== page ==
One of the most common questions that patients ask in the chiropractic office is when to apply heat or cold to help an injury heal.
There is certainly a lot of varied advice available, and often the advice seems very contradictory.
What does cold do?
When cold is applied to an area for 15 minutes or less the immediate response is vasoconstriction (decreased size) of the blood vessels in the skin and reduction of blood flow.
What are the benefits?
Cold is often the temperature of choice for up to the first six weeks following an injury. During this period the cold will help to decrease swelling, inflammation and pain. Cold also decreases the metabolic rate of the tissue to which it is applied.
A reduced metabolic rate is important because it will help to lessen the secondary injuries to the area from a lack of oxygen due to the injury. Cold has also been found to decrease nerve conduction speed. By reducing nerve conduction speed the sensation of pain can be decreased or even blocked.
How do I apply cold?
The cold source should be placed in a wet towel and left on the skin for 10 to 15 minutes. It is important that the ice pack is not left on the skin for longer than 15 minutes.
The effects of ice on the body are reversed after 15 minutes of treatment. The benefits of ice occur because of the vasoconstriction of the blood vessels. After 15 minutes of cold application the blood vessels will dilate rather than constrict.
Dilation of the blood vessels will cause the inflammation to worsen. The ice pack can be applied as often as necessary throughout the day; however there should be at least 30 minutes between applications.
After the ice pack has been applied for five minutes the skin should be checked for excessive redness, or discomfort. If these symptoms are present the ice pack should be removed.
Cold therapy is also not recommended over areas of the body that have poor circulation, or for individuals that have conditions that affect their ability to feel temperature.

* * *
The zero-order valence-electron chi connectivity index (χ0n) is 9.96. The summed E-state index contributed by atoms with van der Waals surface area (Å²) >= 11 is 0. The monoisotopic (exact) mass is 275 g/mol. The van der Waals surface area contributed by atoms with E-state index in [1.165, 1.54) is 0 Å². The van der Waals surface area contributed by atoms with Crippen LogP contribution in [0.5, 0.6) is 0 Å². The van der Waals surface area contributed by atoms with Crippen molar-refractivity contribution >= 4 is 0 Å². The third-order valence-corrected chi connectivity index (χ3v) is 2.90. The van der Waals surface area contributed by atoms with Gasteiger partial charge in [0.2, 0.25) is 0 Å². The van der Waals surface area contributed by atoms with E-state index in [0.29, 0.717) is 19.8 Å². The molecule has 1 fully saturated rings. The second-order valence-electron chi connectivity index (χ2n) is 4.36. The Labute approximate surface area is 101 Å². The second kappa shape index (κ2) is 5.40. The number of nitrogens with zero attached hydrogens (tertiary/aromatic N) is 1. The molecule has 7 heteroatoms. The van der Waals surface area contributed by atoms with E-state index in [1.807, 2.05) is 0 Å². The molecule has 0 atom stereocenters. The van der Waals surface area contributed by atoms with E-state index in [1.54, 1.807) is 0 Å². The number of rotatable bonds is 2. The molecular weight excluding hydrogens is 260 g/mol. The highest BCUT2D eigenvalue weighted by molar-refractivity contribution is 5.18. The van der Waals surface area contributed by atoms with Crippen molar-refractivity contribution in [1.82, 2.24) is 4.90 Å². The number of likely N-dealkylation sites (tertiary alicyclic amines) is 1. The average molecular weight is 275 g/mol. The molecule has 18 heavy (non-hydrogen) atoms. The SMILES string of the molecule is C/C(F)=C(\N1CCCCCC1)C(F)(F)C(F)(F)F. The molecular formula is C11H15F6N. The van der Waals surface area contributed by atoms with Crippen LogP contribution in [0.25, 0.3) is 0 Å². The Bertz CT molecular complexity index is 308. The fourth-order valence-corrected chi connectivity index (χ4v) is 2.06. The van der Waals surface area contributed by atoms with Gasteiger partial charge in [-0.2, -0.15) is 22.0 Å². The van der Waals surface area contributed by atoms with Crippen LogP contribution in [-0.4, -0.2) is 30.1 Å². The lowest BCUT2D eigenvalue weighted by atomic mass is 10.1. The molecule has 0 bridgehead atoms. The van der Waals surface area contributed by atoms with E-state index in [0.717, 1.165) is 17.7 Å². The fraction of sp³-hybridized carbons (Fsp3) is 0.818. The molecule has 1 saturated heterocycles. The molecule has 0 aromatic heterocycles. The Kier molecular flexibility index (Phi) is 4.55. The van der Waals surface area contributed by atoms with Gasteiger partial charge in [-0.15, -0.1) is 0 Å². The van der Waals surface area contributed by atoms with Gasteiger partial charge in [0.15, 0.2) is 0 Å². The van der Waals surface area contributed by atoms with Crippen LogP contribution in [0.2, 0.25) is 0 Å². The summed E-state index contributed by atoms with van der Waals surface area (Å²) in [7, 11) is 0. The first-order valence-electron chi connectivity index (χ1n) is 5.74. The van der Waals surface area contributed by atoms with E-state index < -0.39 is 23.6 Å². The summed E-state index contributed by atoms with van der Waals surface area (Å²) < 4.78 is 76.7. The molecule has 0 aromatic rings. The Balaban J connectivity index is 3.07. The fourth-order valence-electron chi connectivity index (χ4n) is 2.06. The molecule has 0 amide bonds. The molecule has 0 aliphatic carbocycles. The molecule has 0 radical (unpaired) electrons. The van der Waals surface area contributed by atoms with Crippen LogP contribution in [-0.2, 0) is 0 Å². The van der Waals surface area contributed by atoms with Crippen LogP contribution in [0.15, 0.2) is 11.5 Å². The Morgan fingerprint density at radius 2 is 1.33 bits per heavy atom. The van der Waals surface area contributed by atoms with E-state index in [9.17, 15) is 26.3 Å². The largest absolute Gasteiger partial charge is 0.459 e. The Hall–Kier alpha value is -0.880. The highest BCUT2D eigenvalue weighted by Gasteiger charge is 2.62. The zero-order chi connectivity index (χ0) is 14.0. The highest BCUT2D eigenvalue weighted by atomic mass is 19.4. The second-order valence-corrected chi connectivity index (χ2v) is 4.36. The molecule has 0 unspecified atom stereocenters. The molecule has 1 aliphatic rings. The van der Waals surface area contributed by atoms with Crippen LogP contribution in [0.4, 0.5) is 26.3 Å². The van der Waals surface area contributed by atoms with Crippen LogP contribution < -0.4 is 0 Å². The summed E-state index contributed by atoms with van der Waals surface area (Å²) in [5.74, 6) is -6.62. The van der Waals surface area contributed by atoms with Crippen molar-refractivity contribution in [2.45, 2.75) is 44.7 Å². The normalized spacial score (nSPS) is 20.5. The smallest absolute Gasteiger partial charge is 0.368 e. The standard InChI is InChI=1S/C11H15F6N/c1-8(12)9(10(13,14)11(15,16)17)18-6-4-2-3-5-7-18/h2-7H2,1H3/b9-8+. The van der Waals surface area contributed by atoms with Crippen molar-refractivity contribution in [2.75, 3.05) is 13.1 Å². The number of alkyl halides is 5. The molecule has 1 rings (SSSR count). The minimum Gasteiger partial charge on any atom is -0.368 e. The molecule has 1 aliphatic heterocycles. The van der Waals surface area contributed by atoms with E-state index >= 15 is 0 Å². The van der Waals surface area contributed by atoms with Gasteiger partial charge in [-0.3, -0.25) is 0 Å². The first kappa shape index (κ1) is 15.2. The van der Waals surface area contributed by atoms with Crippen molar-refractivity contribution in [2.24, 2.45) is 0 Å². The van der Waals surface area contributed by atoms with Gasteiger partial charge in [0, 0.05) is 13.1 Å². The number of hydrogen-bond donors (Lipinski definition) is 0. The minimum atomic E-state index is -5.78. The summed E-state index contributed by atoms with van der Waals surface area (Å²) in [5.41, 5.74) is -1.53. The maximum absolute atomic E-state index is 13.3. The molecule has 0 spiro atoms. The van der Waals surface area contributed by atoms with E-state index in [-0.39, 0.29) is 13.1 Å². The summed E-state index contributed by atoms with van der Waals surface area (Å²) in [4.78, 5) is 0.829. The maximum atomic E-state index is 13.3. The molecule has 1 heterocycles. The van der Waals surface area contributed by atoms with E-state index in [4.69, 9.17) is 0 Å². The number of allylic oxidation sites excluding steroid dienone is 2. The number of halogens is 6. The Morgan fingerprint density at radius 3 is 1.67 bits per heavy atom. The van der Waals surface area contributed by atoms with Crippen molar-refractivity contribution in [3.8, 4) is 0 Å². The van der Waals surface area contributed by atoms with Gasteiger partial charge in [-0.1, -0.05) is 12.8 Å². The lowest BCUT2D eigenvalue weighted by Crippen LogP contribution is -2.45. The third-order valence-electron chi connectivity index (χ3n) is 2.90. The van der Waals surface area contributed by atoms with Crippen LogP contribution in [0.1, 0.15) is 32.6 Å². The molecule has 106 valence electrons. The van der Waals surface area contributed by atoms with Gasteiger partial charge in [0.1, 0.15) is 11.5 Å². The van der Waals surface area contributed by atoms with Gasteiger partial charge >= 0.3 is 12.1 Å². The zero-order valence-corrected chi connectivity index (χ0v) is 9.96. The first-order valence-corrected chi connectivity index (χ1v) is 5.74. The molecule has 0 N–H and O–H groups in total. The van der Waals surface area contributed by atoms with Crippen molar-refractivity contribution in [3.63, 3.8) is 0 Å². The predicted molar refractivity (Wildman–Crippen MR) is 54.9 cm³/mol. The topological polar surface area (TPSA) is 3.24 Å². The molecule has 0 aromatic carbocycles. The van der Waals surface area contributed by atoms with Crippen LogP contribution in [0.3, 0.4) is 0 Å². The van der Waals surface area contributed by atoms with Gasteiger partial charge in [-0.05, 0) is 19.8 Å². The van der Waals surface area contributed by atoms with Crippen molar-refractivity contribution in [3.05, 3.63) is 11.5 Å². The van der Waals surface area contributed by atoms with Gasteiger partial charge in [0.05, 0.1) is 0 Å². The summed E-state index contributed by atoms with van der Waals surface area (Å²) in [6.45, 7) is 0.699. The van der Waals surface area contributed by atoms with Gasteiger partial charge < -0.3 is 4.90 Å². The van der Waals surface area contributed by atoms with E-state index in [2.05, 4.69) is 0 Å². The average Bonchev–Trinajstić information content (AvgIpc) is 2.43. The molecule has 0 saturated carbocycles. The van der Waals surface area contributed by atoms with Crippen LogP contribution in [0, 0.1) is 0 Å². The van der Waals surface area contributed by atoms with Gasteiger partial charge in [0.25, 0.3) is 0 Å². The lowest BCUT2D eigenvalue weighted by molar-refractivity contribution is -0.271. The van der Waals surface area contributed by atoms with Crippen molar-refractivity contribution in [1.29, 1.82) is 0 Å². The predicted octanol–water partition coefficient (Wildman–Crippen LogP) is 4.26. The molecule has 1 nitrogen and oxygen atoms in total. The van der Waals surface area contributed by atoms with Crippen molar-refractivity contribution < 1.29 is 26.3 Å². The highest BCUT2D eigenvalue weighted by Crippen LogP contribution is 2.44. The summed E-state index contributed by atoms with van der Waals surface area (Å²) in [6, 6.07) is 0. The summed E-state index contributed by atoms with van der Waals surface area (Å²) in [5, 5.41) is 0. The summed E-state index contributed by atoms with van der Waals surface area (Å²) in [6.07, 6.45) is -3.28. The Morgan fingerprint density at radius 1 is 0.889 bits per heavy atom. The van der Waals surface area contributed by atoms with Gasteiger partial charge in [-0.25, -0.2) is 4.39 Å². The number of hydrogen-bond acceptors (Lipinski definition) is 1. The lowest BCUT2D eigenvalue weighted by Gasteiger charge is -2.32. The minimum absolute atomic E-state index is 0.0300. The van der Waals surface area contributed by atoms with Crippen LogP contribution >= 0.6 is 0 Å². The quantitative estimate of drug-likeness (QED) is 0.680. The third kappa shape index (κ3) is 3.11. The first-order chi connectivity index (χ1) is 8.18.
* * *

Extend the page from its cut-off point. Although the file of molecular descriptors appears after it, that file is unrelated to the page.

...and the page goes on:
What are the benefits?
Elevating the tissue temperature has many therapeutic advantages. Chemical reactions in the cells within the body are influenced by temperature. An increase in the chemical reaction allows for an increase in oxygen uptake, therefore more nutrients will be available to help the tissues heal more quickly.
Heating an area is also associated with an increased blood flow to the area. With increased blood in the injured area, nutrients are delivered and wastes are carried away from the area more effectively.
Therapeutic heating has also shown to decrease pain and to help reduce muscle spasms. These positive benefits are due to the changes heat causes on the body; an elevation of the level where pain is felt, a change in the speed of signal conduction along a nerve and a decrease in the rate of activation of the muscle fibers.
Temperature elevation in combination with stretching will also help to alter the length of different types of tissue.
Following an injury many tissue structures will progressively shorten due to limited movement. Adhesions may develop between the tissue layers and scar tissue may form at the site of injury to further limit mobility.
Heat and stretching in combination can result in decreased joint stiffness and increased tissue flexibility, which will help to increase ease of movement and gains in range of motion.
How do I apply heat?
Moist heat penetrates the skin and reaches the muscles, ligaments and joints better than dry heat. It is the moistness that helps heat to penetrate to the deep tissues. Heat can be applied to an area for 15 to 20 minutes maximum.
The following conditions indicate it is not safe to use heat as a treatment option:
? Inability to distinguish between hot and cold sensation.
? Poor circulation in the area of heat application.
? Recent or potential hemorrhage in the treatment area.
? Cancer in the treatment area.
? Acute (recent) inflammation of the treatment area.
? Local infection.
? Presence of liniments or heat oils on the skin.
In order to achieve the maximal therapeutic effect of the heat the tissue temperature should be increased to between 104° F and 113° F. Tissues heated to temperatures above this level have the potential to burn.
Hot or cold?
So with all this information, how do we answer our original question?
When deciding to use heat or cold it is best to follow these simple rules:
? If there is swelling and pain use ice.
? If there is no swelling, but stiffness is present use heat.
? If this is a recent injury, use ice.
? When in doubt – use ice.